Abstract Title

Insights from the global pangenome of Raphidiopsis raciborskii

Presenter Information

Anusuya Willis, CSIROFollow

Start Date

25-5-2022 11:30 AM

End Date

25-5-2022 11:45 AM

Abstract

Anusuya Willis, Jason Woodhouse, and a global network of participants*.

Raphidiopsis raciborskii is a species, including both toxic and non-toxic strains. It occurs, and frequently blooms, in freshwater ecosystems across tropical and temperate environments. Local scale studies have shown high physiological and genomic diversity between strains of R. raciborskii, indicating possible rapid adaptation to new environments and resilience to environmental changes.

To investigate the global genomic diversity of R. raciborskii we sequenced the full genomes of ~85 strains from 22 countries, spanning the continents Africa, America, Asia, Australia, and Europe.

Comparative genomics show a small core genome and a large variable shell genome, suggesting a flexible genome evolution strategy. However, many gene presence/absences appear to be redundant and overall metabolic functions are similar across all genomes. There is a lack of unique features within each cluster and genome structural changes appear haphazard across the genome. These genomes are particularly rich in anti-phage systems, with over 500 CRISPR arrays, suggesting high rates of phage interaction.

Speciation is occurring through geographic isolation, and three distinct species clusters were evidenced, indicating taxonomic changes and new species descriptions are needed within Raphidiopsis.

The Raphidiopsis global pangenome reveals species with a flexible genome and local adaptation without local functional differences.

*global network of participants:

Anusuya Willis and Ian Jameson; Australian National Algae Culture Collection, CSIRO, Hobart, TAS, Australia

Catharina Alves-de-Souza; Algae Resource Centre, University of North Carolina Wilmington, USA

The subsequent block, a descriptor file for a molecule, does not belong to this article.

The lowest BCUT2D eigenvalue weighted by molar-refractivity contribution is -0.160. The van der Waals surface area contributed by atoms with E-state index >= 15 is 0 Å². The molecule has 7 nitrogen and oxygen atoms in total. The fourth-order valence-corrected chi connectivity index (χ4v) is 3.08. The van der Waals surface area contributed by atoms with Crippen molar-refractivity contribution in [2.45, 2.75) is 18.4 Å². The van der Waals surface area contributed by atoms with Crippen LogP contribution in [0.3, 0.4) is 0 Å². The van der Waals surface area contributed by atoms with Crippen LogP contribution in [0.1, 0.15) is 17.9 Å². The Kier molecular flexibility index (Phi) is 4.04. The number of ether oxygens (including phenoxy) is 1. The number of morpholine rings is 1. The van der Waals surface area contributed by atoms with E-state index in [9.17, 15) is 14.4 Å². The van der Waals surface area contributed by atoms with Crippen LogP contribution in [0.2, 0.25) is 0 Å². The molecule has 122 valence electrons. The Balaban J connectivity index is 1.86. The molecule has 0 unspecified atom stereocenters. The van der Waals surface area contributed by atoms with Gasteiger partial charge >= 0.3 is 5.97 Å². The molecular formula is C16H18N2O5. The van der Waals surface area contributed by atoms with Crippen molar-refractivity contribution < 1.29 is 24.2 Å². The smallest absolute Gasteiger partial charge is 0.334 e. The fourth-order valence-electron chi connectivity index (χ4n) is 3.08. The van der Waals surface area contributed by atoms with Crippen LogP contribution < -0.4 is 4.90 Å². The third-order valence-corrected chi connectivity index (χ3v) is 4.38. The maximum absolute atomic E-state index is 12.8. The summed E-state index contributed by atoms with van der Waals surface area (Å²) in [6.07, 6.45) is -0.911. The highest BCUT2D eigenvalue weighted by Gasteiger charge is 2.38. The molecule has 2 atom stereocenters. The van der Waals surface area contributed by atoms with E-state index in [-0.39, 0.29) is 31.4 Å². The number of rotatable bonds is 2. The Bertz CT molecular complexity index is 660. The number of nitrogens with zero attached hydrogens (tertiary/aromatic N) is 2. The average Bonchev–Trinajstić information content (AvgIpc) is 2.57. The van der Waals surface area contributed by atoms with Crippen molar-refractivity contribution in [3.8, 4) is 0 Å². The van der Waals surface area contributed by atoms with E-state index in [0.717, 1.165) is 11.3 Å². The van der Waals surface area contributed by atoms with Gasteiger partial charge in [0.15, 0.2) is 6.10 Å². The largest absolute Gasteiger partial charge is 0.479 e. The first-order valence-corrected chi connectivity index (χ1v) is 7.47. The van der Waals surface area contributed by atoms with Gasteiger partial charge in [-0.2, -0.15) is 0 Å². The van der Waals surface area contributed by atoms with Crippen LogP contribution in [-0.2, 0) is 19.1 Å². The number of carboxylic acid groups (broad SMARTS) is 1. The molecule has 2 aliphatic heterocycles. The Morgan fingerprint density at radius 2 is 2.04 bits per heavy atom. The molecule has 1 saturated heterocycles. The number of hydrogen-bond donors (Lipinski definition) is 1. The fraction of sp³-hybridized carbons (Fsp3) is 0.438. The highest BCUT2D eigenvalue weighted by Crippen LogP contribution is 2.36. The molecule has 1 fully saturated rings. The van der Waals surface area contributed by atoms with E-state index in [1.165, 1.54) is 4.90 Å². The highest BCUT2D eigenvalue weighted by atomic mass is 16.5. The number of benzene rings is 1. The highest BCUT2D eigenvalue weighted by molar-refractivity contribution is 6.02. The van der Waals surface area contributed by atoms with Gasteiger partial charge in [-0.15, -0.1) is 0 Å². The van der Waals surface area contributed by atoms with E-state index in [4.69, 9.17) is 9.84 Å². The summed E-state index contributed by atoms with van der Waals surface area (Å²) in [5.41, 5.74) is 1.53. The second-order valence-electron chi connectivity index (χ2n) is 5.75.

Cecile Bernard and Charlotte Duval; Muséum National d’Histoire Naturelle, Paris, France

Masanobu Kawachi and Haruyo Yamaguchi; National Institute for Environmental Studies (NIES), Tsukuba, Japan

Ruth N. Levy-Kaplan; Israel National Culture Collection of Algae, Kinneret Limnological Laboratory, Israel Oceanographic & Limnological research, Israel

Alescia Cullen and Brett Neilan; University of Newcastle, Australia

Maxine A. D. Mowe, Darren C. J. Yeo; National University of Singapore, Singapore

Simon M. Mitrovic; University of Technology Sydney, Australia

Dariusz Dziga; Laboratory of Metabolomics, Faculty of Biochemistry, Biophysics and Biotechnology, Jagiellonian University, Krakow, Poland

Mikołaj Kokociński; Department of Hydrobiology , Faculty of Biology, Adam Mickiewicz University, Poznań, Poland

Jun Yang; Aquatic EcoHealth Group, Fujian Key Laboratory of Watershed Ecology, Key Laboratory of Urban Environment and Health, Institute of Urban Environment, Chinese Academy of Sciences, Xiamen 361021, China

Gaetan Burgio: John Curtin School of Medical Research, ANU College of Health and Medicine, The Australia National University, Canberra, Australia

Muriel Gugger; Cyanobacteria Culture Collection of Cyanobacteria, Pasteur Culture of Cyanobacteria, Institut Pasteur Institute, Université de Paris, Paris, France

Jason Woodhouse; Dept. of Experimental Limnology, Leibniz Institute of Freshwater Ecology and Inland Fisheries (IGB), 16775 Stechlin, Germany